TORONTO, October 16, 2017 – There are close to 700 climate change cases in the courts in the US and Canada today – and companies are feeling the heat.
In recent months, Kinder Morgan Canada’s public offering of securities was challenged for using overly optimistic projections for the future demand for oil. Global “oil majors,” including two Canadian companies, have been sued in California for their contributions to sea-level rise. And oil and gas companies have been sued for overstating the value of their reserves, in view of the Paris agreement.
What are the obligations of officers and directors in Canada in light of climate change? What liability risks do companies face? What information must informed investors have? And what are leading Canadian companies doing to transition to a low-carbon economy?
These are some of the questions that will be examined at the Climate Change: Directors at Risk conference taking place on Friday, Oct. 20, from 8:30am to 3:30pm EDT, (In Person or Webcast) at Osgoode Professional Development Centre, 1 Dundas St. W., 26th Floor, Toronto. Speakers include partners at leading Toronto law firms Osler Hoskin & Harcourt; Gowlings; Torys; RBC Global Asset Management; the Ontario Securities Commission; and CPA Canada, Greenpeace, the Canadian Coalition for Good Governance, and Canada’s Ecofiscal Commission.
The conference is organized by the Commonwealth Climate and Law Initiative (CCLI) and supported by the Ivey Foundation. CCLI is a project with researchers at the Smith School of Enterprise and the Environment at Oxford University, the Prince’s Accounting for Sustainability Initiative, the Allard School of Law at UBC, and the Environmental Justice and Sustainability Clinic at Osgoode. CCLI studies corporate law obligations of boards of directors to develop transition strategies towards a low-carbon economy.
“Canadian companies are particularly vulnerable to liability risks from overstating assets such as oil and gas in the ground, which can create legal problems for the company and its officers and directors,” said Professor Cynthia Williams, Osler Chair in Business Law and Co-Director of the Jay and Barbara Hennick Centre for Business and Law at Osgoode, as well as founding CCLI team member. “Litigation is exploding as a strategy to persuade companies to take seriously the need to transition to a low-carbon economy. Well-advised boards need to take action now, or face the serious legal consequences of inaction.”
For more information and to register for the conference, please visit here.
Osgoode Hall Law School of York University has a proud history of 128 years of leadership and innovation in legal education and legal scholarship. A total of about 900 students are enrolled in Osgoode’s three-year Juris Doctor (JD) Program as well as joint and combined programs. The school's Graduate Program in Law is also the largest in the country and one of the most highly regarded in North America. In addition, Osgoode Professional Development, which operates out of Osgoode’s facility in downtown Toronto, offers both degree and non-degree programming for Canadian and international lawyers, non-law professionals, firms and organizations. Osgoode has an internationally renowned faculty of 60 full-time professors, and more than 100 adjunct professors. Our respected community of more than 18,000 alumni are leaders in the legal profession and in many other fields in Canada and across the globe.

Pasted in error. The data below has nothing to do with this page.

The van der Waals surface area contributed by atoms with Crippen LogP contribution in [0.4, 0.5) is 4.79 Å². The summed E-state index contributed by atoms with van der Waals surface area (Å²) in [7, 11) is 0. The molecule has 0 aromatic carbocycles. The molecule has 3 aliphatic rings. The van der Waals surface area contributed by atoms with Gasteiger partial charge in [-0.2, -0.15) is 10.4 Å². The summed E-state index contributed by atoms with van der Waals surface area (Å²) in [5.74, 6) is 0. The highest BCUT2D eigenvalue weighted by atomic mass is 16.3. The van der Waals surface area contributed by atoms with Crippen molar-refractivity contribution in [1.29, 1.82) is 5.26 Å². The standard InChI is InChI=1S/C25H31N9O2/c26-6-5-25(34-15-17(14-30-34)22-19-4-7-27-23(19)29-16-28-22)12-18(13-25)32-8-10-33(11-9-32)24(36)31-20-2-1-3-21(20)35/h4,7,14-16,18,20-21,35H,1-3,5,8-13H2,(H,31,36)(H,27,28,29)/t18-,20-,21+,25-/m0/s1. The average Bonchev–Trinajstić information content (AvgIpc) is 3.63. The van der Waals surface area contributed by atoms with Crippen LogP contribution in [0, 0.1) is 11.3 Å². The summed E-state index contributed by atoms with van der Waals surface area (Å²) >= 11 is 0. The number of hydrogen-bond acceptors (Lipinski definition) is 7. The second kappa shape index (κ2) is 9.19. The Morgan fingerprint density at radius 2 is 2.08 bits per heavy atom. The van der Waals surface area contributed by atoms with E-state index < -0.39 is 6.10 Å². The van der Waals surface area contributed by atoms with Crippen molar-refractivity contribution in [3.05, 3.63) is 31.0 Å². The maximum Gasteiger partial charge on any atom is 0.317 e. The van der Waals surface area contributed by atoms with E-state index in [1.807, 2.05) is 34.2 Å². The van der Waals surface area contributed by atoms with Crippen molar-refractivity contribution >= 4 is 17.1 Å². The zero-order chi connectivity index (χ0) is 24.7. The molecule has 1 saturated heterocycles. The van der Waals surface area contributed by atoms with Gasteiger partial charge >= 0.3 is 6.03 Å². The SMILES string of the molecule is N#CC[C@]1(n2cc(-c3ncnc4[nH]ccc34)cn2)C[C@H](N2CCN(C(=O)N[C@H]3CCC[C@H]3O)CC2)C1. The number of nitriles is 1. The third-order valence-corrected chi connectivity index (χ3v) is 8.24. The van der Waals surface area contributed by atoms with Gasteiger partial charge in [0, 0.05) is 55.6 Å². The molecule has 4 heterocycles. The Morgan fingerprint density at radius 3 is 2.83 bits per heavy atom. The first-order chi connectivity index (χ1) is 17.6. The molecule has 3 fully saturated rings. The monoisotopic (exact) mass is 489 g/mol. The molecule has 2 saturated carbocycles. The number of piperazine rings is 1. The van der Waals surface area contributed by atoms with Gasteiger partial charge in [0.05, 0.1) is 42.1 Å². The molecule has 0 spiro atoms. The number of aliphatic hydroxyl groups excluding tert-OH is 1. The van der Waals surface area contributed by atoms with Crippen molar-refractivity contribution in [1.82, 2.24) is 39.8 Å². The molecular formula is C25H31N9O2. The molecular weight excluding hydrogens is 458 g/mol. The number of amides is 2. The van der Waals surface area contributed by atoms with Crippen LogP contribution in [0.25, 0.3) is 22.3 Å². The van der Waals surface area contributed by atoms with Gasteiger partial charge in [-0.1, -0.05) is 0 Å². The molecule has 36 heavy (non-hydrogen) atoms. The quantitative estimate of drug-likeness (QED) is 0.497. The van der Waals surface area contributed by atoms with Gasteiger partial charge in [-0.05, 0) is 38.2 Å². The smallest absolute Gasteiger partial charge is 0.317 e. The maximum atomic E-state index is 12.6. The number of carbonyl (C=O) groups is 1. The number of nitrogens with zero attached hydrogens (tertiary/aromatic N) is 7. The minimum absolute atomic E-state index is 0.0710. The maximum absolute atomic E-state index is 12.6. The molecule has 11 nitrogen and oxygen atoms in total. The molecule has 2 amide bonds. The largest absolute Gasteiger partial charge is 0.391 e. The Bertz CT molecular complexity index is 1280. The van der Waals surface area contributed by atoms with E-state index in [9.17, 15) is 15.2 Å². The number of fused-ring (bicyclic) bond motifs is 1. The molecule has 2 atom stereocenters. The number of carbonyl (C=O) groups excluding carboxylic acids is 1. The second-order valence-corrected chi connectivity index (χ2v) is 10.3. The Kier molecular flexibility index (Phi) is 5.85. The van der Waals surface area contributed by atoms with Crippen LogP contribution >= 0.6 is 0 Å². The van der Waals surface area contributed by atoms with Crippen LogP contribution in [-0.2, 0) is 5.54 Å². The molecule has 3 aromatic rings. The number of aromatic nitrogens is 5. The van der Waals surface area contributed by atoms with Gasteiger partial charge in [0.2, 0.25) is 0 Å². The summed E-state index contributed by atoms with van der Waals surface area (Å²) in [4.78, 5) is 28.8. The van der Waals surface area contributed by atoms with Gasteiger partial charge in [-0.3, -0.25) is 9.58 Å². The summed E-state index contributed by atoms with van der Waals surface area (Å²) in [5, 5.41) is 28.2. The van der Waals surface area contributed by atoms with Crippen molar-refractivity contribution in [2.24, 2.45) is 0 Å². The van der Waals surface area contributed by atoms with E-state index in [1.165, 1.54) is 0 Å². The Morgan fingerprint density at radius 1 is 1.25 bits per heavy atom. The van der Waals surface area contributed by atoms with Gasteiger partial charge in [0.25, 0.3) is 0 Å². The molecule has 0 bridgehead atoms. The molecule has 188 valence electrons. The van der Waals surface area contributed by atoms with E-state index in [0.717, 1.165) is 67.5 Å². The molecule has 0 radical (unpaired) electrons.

York University is known for championing new ways of thinking that drive teaching and research excellence. Our students receive the education they need to create big ideas that make an impact on the world. Meaningful and sometimes unexpected careers result from cross-discipline programming, innovative course design and diverse experiential learning opportunities. York students and graduates push limits, achieve goals and find solutions to the world’s most pressing social challenges, empowered by a strong community that opens minds. York U is an internationally recognized research university – our 11 faculties and 26 research centres have partnerships with 200+ leading universities worldwide. Located in Toronto, York is the third largest university in Canada, with a strong community of 53,000 students, 7,000 faculty and administrative staff, and more than 295,000 alumni. York U's fully bilingual Glendon campus is home to Southern Ontario's Centre of Excellence for French Language and Bilingual Postsecondary Education.
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